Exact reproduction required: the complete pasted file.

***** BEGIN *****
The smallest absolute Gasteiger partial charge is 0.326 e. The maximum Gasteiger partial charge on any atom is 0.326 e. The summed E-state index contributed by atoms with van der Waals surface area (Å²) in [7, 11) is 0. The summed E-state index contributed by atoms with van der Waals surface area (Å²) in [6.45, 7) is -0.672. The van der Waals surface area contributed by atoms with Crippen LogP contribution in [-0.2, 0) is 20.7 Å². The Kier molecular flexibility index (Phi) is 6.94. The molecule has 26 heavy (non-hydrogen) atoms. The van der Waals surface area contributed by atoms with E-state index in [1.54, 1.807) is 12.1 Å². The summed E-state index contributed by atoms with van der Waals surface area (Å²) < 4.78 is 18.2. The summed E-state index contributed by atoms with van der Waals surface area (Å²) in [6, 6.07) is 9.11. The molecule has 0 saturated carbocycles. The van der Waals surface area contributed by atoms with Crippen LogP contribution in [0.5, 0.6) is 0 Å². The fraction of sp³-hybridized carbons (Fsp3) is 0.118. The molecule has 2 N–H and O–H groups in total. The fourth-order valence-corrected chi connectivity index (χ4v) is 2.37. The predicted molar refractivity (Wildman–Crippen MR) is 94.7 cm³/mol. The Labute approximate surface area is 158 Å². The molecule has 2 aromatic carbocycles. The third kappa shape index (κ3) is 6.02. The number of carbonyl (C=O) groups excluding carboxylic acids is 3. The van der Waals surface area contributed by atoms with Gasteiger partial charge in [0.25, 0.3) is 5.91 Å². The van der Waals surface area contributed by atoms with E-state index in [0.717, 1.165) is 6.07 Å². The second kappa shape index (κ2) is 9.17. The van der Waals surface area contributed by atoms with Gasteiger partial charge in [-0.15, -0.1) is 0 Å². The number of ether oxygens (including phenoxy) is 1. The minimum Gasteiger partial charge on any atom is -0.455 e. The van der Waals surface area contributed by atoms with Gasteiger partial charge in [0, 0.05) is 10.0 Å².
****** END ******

The smallest absolute Gasteiger partial charge is 0.326 e. The maximum Gasteiger partial charge on any atom is 0.326 e. The summed E-state index contributed by atoms with van der Waals surface area (Å²) in [7, 11) is 0. The summed E-state index contributed by atoms with van der Waals surface area (Å²) in [6.45, 7) is -0.672. The van der Waals surface area contributed by atoms with Crippen LogP contribution in [-0.2, 0) is 20.7 Å². The Kier molecular flexibility index (Phi) is 6.94. The molecule has 26 heavy (non-hydrogen) atoms. The van der Waals surface area contributed by atoms with E-state index in [1.54, 1.807) is 12.1 Å². The summed E-state index contributed by atoms with van der Waals surface area (Å²) < 4.78 is 18.2. The summed E-state index contributed by atoms with van der Waals surface area (Å²) in [6, 6.07) is 9.11. The molecule has 0 saturated carbocycles. The van der Waals surface area contributed by atoms with Crippen LogP contribution in [0.5, 0.6) is 0 Å². The fraction of sp³-hybridized carbons (Fsp3) is 0.118. The molecule has 2 N–H and O–H groups in total. The fourth-order valence-corrected chi connectivity index (χ4v) is 2.37. The predicted molar refractivity (Wildman–Crippen MR) is 94.7 cm³/mol. The Labute approximate surface area is 158 Å². The molecule has 2 aromatic carbocycles. The third kappa shape index (κ3) is 6.02. The number of carbonyl (C=O) groups excluding carboxylic acids is 3. The van der Waals surface area contributed by atoms with Gasteiger partial charge in [0.25, 0.3) is 5.91 Å². The van der Waals surface area contributed by atoms with E-state index in [0.717, 1.165) is 6.07 Å². The second kappa shape index (κ2) is 9.17. The van der Waals surface area contributed by atoms with Gasteiger partial charge in [-0.15, -0.1) is 0 Å². The number of ether oxygens (including phenoxy) is 1. The minimum Gasteiger partial charge on any atom is -0.455 e. The van der Waals surface area contributed by atoms with Gasteiger partial charge in [0, 0.05) is 10.0 Å².